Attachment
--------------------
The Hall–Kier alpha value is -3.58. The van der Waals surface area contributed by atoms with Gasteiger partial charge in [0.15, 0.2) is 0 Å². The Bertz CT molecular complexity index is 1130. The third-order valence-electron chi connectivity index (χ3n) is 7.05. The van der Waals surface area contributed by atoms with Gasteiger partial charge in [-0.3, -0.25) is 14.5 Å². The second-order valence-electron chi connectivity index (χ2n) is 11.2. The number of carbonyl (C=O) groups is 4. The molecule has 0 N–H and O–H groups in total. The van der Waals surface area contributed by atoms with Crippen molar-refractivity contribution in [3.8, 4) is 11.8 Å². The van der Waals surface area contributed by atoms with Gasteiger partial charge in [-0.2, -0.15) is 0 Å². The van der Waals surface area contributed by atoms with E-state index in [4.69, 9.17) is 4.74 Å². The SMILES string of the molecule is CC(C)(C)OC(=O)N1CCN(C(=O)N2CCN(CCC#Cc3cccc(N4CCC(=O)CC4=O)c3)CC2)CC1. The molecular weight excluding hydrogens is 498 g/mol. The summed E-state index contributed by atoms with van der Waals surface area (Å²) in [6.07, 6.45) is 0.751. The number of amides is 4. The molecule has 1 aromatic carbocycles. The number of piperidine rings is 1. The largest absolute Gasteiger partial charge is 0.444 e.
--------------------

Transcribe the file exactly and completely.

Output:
The Hall–Kier alpha value is -3.58. The van der Waals surface area contributed by atoms with Gasteiger partial charge in [0.15, 0.2) is 0 Å². The Bertz CT molecular complexity index is 1130. The third-order valence-electron chi connectivity index (χ3n) is 7.05. The van der Waals surface area contributed by atoms with Gasteiger partial charge in [-0.3, -0.25) is 14.5 Å². The second-order valence-electron chi connectivity index (χ2n) is 11.2. The number of carbonyl (C=O) groups is 4. The molecule has 0 N–H and O–H groups in total. The van der Waals surface area contributed by atoms with Crippen molar-refractivity contribution in [3.8, 4) is 11.8 Å². The van der Waals surface area contributed by atoms with Gasteiger partial charge in [-0.2, -0.15) is 0 Å². The van der Waals surface area contributed by atoms with E-state index in [4.69, 9.17) is 4.74 Å². The SMILES string of the molecule is CC(C)(C)OC(=O)N1CCN(C(=O)N2CCN(CCC#Cc3cccc(N4CCC(=O)CC4=O)c3)CC2)CC1. The molecular weight excluding hydrogens is 498 g/mol. The summed E-state index contributed by atoms with van der Waals surface area (Å²) in [6.07, 6.45) is 0.751. The number of amides is 4. The molecule has 1 aromatic carbocycles. The number of piperidine rings is 1. The largest absolute Gasteiger partial charge is 0.444 e.